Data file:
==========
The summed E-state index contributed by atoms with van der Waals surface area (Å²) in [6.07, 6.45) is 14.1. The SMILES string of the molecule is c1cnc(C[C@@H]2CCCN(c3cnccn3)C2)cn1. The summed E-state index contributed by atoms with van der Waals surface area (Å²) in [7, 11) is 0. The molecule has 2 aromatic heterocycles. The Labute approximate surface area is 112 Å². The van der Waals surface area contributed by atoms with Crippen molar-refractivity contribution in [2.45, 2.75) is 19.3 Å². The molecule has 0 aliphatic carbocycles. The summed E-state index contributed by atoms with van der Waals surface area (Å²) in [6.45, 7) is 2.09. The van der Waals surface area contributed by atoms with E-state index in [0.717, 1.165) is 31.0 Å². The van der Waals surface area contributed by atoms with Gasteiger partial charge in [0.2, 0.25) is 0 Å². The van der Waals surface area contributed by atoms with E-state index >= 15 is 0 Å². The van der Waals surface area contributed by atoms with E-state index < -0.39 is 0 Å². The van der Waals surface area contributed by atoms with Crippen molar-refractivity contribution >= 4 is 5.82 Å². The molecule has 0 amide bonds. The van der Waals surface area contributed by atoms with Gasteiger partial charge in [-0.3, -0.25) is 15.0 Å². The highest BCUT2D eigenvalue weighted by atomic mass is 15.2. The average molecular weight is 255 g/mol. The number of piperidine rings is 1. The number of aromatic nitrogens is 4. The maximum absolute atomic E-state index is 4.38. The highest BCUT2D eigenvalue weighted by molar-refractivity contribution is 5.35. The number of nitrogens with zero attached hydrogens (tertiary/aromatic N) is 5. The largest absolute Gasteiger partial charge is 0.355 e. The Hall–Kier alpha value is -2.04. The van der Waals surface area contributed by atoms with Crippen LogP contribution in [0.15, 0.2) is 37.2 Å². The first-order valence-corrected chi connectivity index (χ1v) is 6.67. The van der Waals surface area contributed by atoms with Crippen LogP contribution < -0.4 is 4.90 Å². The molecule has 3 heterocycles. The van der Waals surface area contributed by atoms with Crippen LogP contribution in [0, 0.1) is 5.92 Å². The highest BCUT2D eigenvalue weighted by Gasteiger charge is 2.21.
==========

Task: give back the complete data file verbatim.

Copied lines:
The summed E-state index contributed by atoms with van der Waals surface area (Å²) in [6.07, 6.45) is 14.1. The SMILES string of the molecule is c1cnc(C[C@@H]2CCCN(c3cnccn3)C2)cn1. The summed E-state index contributed by atoms with van der Waals surface area (Å²) in [7, 11) is 0. The molecule has 2 aromatic heterocycles. The Labute approximate surface area is 112 Å². The van der Waals surface area contributed by atoms with Crippen molar-refractivity contribution in [2.45, 2.75) is 19.3 Å². The molecule has 0 aliphatic carbocycles. The summed E-state index contributed by atoms with van der Waals surface area (Å²) in [6.45, 7) is 2.09. The van der Waals surface area contributed by atoms with E-state index in [0.717, 1.165) is 31.0 Å². The van der Waals surface area contributed by atoms with Gasteiger partial charge in [0.2, 0.25) is 0 Å². The van der Waals surface area contributed by atoms with E-state index >= 15 is 0 Å². The van der Waals surface area contributed by atoms with E-state index < -0.39 is 0 Å². The van der Waals surface area contributed by atoms with Crippen molar-refractivity contribution >= 4 is 5.82 Å². The molecule has 0 amide bonds. The van der Waals surface area contributed by atoms with Gasteiger partial charge in [-0.3, -0.25) is 15.0 Å². The highest BCUT2D eigenvalue weighted by atomic mass is 15.2. The average molecular weight is 255 g/mol. The number of piperidine rings is 1. The number of aromatic nitrogens is 4. The maximum absolute atomic E-state index is 4.38. The highest BCUT2D eigenvalue weighted by molar-refractivity contribution is 5.35. The number of nitrogens with zero attached hydrogens (tertiary/aromatic N) is 5. The largest absolute Gasteiger partial charge is 0.355 e. The Hall–Kier alpha value is -2.04. The van der Waals surface area contributed by atoms with Crippen LogP contribution in [0.15, 0.2) is 37.2 Å². The first-order valence-corrected chi connectivity index (χ1v) is 6.67. The van der Waals surface area contributed by atoms with Crippen LogP contribution < -0.4 is 4.90 Å². The molecule has 3 heterocycles. The van der Waals surface area contributed by atoms with Crippen LogP contribution in [0, 0.1) is 5.92 Å². The highest BCUT2D eigenvalue weighted by Gasteiger charge is 2.21.